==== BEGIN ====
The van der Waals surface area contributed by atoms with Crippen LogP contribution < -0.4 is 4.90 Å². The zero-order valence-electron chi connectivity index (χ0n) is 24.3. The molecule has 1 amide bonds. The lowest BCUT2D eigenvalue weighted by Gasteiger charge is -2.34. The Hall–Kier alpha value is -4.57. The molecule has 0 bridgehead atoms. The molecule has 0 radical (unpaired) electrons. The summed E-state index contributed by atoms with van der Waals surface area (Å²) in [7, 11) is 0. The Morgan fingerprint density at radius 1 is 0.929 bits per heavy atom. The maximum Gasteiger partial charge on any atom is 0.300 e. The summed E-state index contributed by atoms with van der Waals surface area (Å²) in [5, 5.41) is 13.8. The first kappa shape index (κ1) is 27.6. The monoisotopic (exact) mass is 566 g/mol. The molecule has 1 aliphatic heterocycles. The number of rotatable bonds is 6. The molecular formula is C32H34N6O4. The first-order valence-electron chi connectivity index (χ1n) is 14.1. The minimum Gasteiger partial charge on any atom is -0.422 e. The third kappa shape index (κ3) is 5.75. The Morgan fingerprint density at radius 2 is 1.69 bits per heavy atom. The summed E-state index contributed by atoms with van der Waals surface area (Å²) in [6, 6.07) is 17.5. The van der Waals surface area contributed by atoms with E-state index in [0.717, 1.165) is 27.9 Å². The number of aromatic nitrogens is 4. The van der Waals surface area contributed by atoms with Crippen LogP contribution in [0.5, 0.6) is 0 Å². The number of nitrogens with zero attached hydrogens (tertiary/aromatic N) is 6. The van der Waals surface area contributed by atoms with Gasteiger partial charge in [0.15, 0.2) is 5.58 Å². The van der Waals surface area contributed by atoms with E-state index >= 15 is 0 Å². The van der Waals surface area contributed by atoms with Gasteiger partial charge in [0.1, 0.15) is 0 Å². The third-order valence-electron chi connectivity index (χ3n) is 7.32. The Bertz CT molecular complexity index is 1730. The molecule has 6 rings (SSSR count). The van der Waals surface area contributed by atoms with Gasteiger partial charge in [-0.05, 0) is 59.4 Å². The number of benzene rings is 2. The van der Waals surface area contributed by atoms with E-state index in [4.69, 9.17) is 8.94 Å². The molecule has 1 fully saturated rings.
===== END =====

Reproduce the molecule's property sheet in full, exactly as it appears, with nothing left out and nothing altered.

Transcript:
The van der Waals surface area contributed by atoms with Crippen LogP contribution < -0.4 is 4.90 Å². The zero-order valence-electron chi connectivity index (χ0n) is 24.3. The molecule has 1 amide bonds. The lowest BCUT2D eigenvalue weighted by Gasteiger charge is -2.34. The Hall–Kier alpha value is -4.57. The molecule has 0 bridgehead atoms. The molecule has 0 radical (unpaired) electrons. The summed E-state index contributed by atoms with van der Waals surface area (Å²) in [7, 11) is 0. The Morgan fingerprint density at radius 1 is 0.929 bits per heavy atom. The maximum Gasteiger partial charge on any atom is 0.300 e. The summed E-state index contributed by atoms with van der Waals surface area (Å²) in [5, 5.41) is 13.8. The first kappa shape index (κ1) is 27.6. The monoisotopic (exact) mass is 566 g/mol. The molecule has 1 aliphatic heterocycles. The number of rotatable bonds is 6. The molecular formula is C32H34N6O4. The first-order valence-electron chi connectivity index (χ1n) is 14.1. The minimum Gasteiger partial charge on any atom is -0.422 e. The third kappa shape index (κ3) is 5.75. The Morgan fingerprint density at radius 2 is 1.69 bits per heavy atom. The summed E-state index contributed by atoms with van der Waals surface area (Å²) in [6, 6.07) is 17.5. The van der Waals surface area contributed by atoms with E-state index in [0.717, 1.165) is 27.9 Å². The number of aromatic nitrogens is 4. The van der Waals surface area contributed by atoms with Crippen LogP contribution in [0.5, 0.6) is 0 Å². The number of nitrogens with zero attached hydrogens (tertiary/aromatic N) is 6. The van der Waals surface area contributed by atoms with Gasteiger partial charge in [0.15, 0.2) is 5.58 Å². The van der Waals surface area contributed by atoms with E-state index >= 15 is 0 Å². The van der Waals surface area contributed by atoms with Gasteiger partial charge in [0.1, 0.15) is 0 Å². The third-order valence-electron chi connectivity index (χ3n) is 7.32. The Bertz CT molecular complexity index is 1730. The molecule has 6 rings (SSSR count). The van der Waals surface area contributed by atoms with Gasteiger partial charge in [-0.05, 0) is 59.4 Å². The number of benzene rings is 2. The van der Waals surface area contributed by atoms with E-state index in [4.69, 9.17) is 8.94 Å². The molecule has 1 fully saturated rings.